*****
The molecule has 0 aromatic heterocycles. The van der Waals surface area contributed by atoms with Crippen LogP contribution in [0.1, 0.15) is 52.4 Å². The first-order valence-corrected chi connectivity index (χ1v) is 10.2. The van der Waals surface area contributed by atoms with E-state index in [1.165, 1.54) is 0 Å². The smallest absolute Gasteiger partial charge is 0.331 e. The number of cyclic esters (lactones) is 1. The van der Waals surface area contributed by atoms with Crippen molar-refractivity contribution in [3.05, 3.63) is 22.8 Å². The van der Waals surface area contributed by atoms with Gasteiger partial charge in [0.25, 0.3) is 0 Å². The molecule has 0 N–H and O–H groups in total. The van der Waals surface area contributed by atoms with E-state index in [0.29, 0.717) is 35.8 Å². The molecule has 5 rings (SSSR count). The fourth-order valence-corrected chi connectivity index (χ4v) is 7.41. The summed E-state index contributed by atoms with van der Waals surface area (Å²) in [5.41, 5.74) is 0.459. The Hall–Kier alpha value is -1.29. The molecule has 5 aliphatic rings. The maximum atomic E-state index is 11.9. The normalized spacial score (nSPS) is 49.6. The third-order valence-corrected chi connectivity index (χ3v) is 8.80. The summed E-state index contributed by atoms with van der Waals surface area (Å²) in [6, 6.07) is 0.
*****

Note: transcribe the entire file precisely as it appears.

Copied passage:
The molecule has 0 aromatic heterocycles. The van der Waals surface area contributed by atoms with Crippen LogP contribution in [0.1, 0.15) is 52.4 Å². The first-order valence-corrected chi connectivity index (χ1v) is 10.2. The van der Waals surface area contributed by atoms with E-state index in [1.165, 1.54) is 0 Å². The smallest absolute Gasteiger partial charge is 0.331 e. The number of cyclic esters (lactones) is 1. The van der Waals surface area contributed by atoms with Crippen molar-refractivity contribution in [3.05, 3.63) is 22.8 Å². The van der Waals surface area contributed by atoms with Gasteiger partial charge in [0.25, 0.3) is 0 Å². The molecule has 0 N–H and O–H groups in total. The van der Waals surface area contributed by atoms with E-state index in [0.29, 0.717) is 35.8 Å². The molecule has 5 rings (SSSR count). The fourth-order valence-corrected chi connectivity index (χ4v) is 7.41. The summed E-state index contributed by atoms with van der Waals surface area (Å²) in [5.41, 5.74) is 0.459. The Hall–Kier alpha value is -1.29. The molecule has 5 aliphatic rings. The maximum atomic E-state index is 11.9. The normalized spacial score (nSPS) is 49.6. The third-order valence-corrected chi connectivity index (χ3v) is 8.80. The summed E-state index contributed by atoms with van der Waals surface area (Å²) in [6, 6.07) is 0.